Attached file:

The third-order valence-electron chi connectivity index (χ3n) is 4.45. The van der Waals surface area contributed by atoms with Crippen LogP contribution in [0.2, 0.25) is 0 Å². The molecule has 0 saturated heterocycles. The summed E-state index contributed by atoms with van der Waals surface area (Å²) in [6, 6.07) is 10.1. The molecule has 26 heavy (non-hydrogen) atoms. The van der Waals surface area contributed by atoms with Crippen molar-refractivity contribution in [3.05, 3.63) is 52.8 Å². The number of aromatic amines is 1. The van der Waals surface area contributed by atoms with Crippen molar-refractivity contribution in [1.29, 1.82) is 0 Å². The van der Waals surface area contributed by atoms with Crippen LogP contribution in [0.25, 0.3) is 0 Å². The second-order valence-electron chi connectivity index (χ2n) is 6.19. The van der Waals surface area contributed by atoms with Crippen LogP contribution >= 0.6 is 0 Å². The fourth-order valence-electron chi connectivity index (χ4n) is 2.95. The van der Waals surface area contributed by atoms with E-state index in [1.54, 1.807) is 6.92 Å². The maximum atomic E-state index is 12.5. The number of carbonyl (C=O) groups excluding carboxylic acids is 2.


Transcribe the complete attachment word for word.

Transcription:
The third-order valence-electron chi connectivity index (χ3n) is 4.45. The van der Waals surface area contributed by atoms with Crippen LogP contribution in [0.2, 0.25) is 0 Å². The molecule has 0 saturated heterocycles. The summed E-state index contributed by atoms with van der Waals surface area (Å²) in [6, 6.07) is 10.1. The molecule has 26 heavy (non-hydrogen) atoms. The van der Waals surface area contributed by atoms with Crippen molar-refractivity contribution in [3.05, 3.63) is 52.8 Å². The number of aromatic amines is 1. The van der Waals surface area contributed by atoms with Crippen molar-refractivity contribution in [1.29, 1.82) is 0 Å². The van der Waals surface area contributed by atoms with Crippen LogP contribution in [0.25, 0.3) is 0 Å². The second-order valence-electron chi connectivity index (χ2n) is 6.19. The van der Waals surface area contributed by atoms with Crippen LogP contribution >= 0.6 is 0 Å². The fourth-order valence-electron chi connectivity index (χ4n) is 2.95. The van der Waals surface area contributed by atoms with E-state index in [1.54, 1.807) is 6.92 Å². The maximum atomic E-state index is 12.5. The number of carbonyl (C=O) groups excluding carboxylic acids is 2.